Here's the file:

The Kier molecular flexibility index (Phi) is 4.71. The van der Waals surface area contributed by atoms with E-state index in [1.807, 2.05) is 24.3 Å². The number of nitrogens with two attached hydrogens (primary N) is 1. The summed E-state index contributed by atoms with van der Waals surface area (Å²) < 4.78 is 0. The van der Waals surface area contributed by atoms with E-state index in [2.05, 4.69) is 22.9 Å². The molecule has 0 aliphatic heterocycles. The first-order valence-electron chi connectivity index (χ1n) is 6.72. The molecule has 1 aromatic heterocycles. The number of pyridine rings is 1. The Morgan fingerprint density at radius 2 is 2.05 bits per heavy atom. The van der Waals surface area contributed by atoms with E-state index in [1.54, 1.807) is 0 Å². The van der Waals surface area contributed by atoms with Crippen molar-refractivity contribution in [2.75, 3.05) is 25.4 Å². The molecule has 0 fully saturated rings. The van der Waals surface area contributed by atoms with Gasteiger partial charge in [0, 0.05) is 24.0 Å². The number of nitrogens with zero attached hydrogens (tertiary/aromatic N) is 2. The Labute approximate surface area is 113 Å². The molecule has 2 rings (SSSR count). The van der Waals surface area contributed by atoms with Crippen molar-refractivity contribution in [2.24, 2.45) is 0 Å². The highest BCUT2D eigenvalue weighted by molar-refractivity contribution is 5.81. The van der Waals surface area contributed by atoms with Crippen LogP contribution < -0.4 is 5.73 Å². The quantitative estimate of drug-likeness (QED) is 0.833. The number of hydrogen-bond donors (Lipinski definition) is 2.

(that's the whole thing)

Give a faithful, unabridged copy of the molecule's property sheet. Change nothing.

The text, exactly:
The Kier molecular flexibility index (Phi) is 4.71. The van der Waals surface area contributed by atoms with E-state index in [1.807, 2.05) is 24.3 Å². The number of nitrogens with two attached hydrogens (primary N) is 1. The summed E-state index contributed by atoms with van der Waals surface area (Å²) < 4.78 is 0. The van der Waals surface area contributed by atoms with E-state index in [2.05, 4.69) is 22.9 Å². The molecule has 0 aliphatic heterocycles. The first-order valence-electron chi connectivity index (χ1n) is 6.72. The molecule has 1 aromatic heterocycles. The number of pyridine rings is 1. The Morgan fingerprint density at radius 2 is 2.05 bits per heavy atom. The van der Waals surface area contributed by atoms with E-state index in [1.54, 1.807) is 0 Å². The van der Waals surface area contributed by atoms with Crippen molar-refractivity contribution in [2.75, 3.05) is 25.4 Å². The molecule has 0 fully saturated rings. The van der Waals surface area contributed by atoms with Gasteiger partial charge in [0, 0.05) is 24.0 Å². The number of nitrogens with zero attached hydrogens (tertiary/aromatic N) is 2. The Labute approximate surface area is 113 Å². The molecule has 2 rings (SSSR count). The van der Waals surface area contributed by atoms with Crippen molar-refractivity contribution in [2.24, 2.45) is 0 Å². The highest BCUT2D eigenvalue weighted by molar-refractivity contribution is 5.81. The van der Waals surface area contributed by atoms with Crippen LogP contribution < -0.4 is 5.73 Å². The quantitative estimate of drug-likeness (QED) is 0.833. The number of hydrogen-bond donors (Lipinski definition) is 2.